Virtualization and Cloud executives share their predictions for 2016. Read them in this 8th Annual VMblog.com series exclusive.
Contributed by Yuri Rabover, Eric Wright and Yechiem Yemini, VMTurbo
IT Industry Predictions from VMTurbo Experts
We saw lots of excitement in 2015, with
some serious traction on the predictions as we saw from the team at
VMTurbo. I was a year of surprises.
Industry giants merged and became one, disruptive companies went public, and
technologies that used to be just a dream became reality.
As we prepare to launch into 2016, VMTurbo
celebrates the 5.4 release of the leading VMTurbo Operations Manager and the
announcement of the Intelligent Cloud Control with Verizon (http://www.prnewswire.com/news-releases/verizon-and-vmturbo-join-forces-to-develop-intelligent-cloud-control-300183079.html),
it is time to see what 2016 has ahead.
Once again, we asked VMTurbo co-founders Yechiam Yemini (YY) and Yuri Rabover, and
our Principal Solutions Engineer and Technology Evangelist Eric Wright,
for their predictions.
be the year of a visible dent to on prem compute and storage footprint. The
public clouds are mature enough to accommodate demand for new deployments and
accept migration of some legacy loads. It will impact traditional hardware
vendors business big time, those who adjust will win, others will die.
application development will start impacting new applications running in the
cloud. Most of the new applications deployed in public clouds will be following
the stateless scale-out model.
accommodate the above two trends, the hybrid cloud model will become more
mature - the heavy data-tier and legacy apps will continue running on prem and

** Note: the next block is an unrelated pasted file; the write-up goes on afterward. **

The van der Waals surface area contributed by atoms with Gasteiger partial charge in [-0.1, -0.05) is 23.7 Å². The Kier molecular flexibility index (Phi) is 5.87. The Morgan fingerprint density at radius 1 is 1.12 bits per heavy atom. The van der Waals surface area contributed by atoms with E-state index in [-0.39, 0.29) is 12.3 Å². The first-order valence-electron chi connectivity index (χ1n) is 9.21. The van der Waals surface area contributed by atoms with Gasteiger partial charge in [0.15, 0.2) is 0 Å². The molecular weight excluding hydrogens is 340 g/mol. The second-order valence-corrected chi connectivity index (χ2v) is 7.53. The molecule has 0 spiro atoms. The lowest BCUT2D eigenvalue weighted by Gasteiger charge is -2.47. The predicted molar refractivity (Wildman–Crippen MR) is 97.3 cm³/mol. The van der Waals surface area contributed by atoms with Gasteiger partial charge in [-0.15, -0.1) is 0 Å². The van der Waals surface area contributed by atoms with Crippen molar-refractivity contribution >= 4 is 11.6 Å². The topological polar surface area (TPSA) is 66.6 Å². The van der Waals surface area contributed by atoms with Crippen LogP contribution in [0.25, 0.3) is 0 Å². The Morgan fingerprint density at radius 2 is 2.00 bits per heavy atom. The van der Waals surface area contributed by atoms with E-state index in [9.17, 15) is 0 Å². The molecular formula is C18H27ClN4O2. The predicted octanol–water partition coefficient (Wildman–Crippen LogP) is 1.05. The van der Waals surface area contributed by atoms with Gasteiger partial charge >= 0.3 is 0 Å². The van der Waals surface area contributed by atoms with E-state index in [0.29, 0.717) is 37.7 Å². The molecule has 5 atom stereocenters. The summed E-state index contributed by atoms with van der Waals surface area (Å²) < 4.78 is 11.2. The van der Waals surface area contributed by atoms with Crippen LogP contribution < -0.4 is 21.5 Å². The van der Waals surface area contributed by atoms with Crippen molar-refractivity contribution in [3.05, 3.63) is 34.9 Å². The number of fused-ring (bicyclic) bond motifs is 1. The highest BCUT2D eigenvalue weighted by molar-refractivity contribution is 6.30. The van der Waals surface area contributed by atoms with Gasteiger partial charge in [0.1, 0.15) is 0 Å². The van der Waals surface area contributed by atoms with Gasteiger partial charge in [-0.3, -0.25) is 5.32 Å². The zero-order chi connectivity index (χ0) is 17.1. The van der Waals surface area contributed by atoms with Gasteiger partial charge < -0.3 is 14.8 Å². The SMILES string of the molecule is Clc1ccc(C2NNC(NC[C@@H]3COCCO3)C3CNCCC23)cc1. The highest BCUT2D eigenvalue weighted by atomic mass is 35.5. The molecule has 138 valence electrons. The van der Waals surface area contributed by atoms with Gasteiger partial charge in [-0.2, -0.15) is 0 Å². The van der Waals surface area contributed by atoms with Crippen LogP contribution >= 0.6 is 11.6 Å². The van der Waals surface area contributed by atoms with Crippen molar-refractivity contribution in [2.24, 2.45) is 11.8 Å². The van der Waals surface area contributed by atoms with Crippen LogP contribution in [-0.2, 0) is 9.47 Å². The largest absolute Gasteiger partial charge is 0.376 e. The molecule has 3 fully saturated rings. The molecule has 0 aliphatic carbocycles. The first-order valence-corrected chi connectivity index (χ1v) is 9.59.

their scale out front ends will be moving to public clouds. Whoever will
provide the best way to accommodate this trend in terms of ease of deployment
and cloud mobility will win.
hypervisor virtualization will start slowing down giving more room to bare
metal running containers. Advances in hyper converged and composable offering
will help transitioning from individual server farms to consolidated pools of
compute/network/storage which will make conventional virtualization obsolete.
services and offering will be becoming more prevalent replacing traditional
storage tiers based on volumes. New applications will be using higher level
data services making the traditional storage less needed and promoting new more
capable big-data services like Spark and Hadoop. Which in turn will accelerate
the need to make them easier to deploy, use and better performing.
1. Network: Rise
of Bandwidth Scale Out Through Multi-Pathing
will continue to expand and dominate Data center bandwidth demands.
Spine-leaves networks will play central role in scaling-out the network
bandwidth, by distributing traffic flows among multiple paths.
2. Virtualization: Network
Aware Placement (of VMs/Containers)
Large scale multi-path
flows will present significant latency control challenges. How can
tasks assure their communications latency, in an environment
where multitude flows compete over path bandwidth. Network
aware placement technologies permit computational tasks to place
their flows over paths providing assure latency.
3. Big Data:
Transition To "Every Data is Big Data"
Data volumes will
continue to grow exponentially for any foreseeable future. Big-Data
technologies, such as Hadoop, provide scale out techniques to handle
large datasets, by partitioning, parallelizing and phasing (PPP) their
processing. The rapid growth trajectory of all data, will begin
to transform every data into Big Data
with PPP technologies expanding to support this data
KVM FTW! -
As OpenStack continues to gain momentum, and more vendor-packaged KVM-based
hypervisor management capabilities increase (Nutanix Acropolis, Scale
Computing, NIMBOXX, Stratoscale and more) KVM will become a more household name
in data center environments. SMB customers are embracing the free